The founding generation of Celts would be happy that their offspring have assimilated into Scottish society so well and now rightly take their place in every trade, profession and position in the land. Those early Celts would also be delighted to see so many people from all walks of life, all faiths and none and all ethnicities proudly calling themselves Celts. That inclusiveness is the Celtic ideal and if on occasion some of our fellow fans fall short in word or deed it doesn’t change the fact that Celtic is for all and that is the foundation the club is built upon. Walfrid’s club was forged in adversity and demonstrated that despite experiencing poor treatment at times it was best not to become insular and inward looking. The people who founded Celtic built a stadium for 60,000 when the biggest average crowds in football were scarcely 10,000. That forward thinking is the mark of an institution going places.
Watching the struggles of the African American people on TV this morning was a sober reminder of the power of hatred. It was noticeable though that among the thousands who marched on Montgomery, Alabama or to Washington to hear Dr King speaking of his ‘dream’ there were many white faces. Moral issues such as racism or segregation led to good people joining the struggle from all racial groups. In some ways this teaches us that such struggles are seldom a simple battle between black and white, Catholic and Protestant or in current terms between Islam and the west; the struggle is usually between the decent people in all communities and those who, for whatever reason, revert to hate or violence.
I once wrote of the only time in my life I was seriously contemplating giving up going to watch Celtic. The realisation that some of our own could behave so despicably towards an opposition player because of his race appalled me. What kept me on board though was the reaction of the bulk of the Celtic support who called out the morons who abused Mark Walters in 1988 for what they were. One Fanzine described them as ‘racist arseholes’ and told them in uncompromising language that this was not what Celtic was about. Someone once said, ‘evil thrives when good people do nothing,’ in that sense I’m glad the good people among the Celtic support refused to allow those few individuals to act as they did with impunity.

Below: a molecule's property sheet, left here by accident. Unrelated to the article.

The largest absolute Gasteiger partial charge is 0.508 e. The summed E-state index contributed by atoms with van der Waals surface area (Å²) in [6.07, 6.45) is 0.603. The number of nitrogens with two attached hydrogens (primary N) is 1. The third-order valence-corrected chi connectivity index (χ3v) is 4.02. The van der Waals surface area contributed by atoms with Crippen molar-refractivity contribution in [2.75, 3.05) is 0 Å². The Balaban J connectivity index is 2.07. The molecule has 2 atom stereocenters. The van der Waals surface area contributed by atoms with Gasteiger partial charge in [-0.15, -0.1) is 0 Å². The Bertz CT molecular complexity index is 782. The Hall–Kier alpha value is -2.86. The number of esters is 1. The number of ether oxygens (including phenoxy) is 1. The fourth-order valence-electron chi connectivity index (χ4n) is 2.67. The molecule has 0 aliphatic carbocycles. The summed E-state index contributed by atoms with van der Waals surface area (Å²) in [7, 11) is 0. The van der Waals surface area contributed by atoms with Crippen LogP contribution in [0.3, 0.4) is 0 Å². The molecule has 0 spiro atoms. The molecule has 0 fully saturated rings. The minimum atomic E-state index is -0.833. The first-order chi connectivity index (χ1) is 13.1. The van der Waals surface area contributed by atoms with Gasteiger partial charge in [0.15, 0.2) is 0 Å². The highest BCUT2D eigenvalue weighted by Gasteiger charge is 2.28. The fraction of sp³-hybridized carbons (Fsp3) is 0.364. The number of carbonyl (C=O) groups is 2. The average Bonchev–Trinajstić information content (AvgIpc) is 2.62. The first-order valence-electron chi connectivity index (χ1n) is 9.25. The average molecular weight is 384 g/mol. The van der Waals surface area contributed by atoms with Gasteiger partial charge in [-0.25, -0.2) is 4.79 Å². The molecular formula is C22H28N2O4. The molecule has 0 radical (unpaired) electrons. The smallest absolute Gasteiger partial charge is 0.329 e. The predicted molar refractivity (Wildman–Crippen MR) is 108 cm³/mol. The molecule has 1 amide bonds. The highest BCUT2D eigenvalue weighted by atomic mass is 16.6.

Whenever I raise issues of bigotry among supporters of Rangers I get the odd message telling me that my opinions are based on hatred of the Ibrox club. I bear hatred towards no one but feel it right to point out the behaviour of a minority at Ibrox who seemingly intimidate the decent supporters there into silence when it comes to their less cerebral songs. At Inverness this week we had the incongruous sight of players holding up cards saying ‘Show racism the red card’ whilst at the same match their supporters sang songs about being up to their knees in Fenian blood. They surely see the irony? For many who sing such songs it’s all posturing and empty gestures but in joining in these songs they embolden the more dangerous types into thinking their warped world view is acceptable.
The point of what I’m saying this morning is that decent people, no matter what club they follow, must continue to fight for a healthier more tolerant society. No group or community in any society holds all the virtue or wisdom.
I’m glad the Celtic support was quick to challenge a few foolish young men in 1988. It would have been greatly disturbing if they hadn’t. Martin Luther King once said…
‘In the end we remember not the words of our enemies but the silence of our friends.’
Thankfully our friends among the Celtic support were not silent in the wake of idiotic intolerance. Celtic means a lot to a lot of people and some things are worth fighting for.
We must always guard that we never become that which we claim to despise.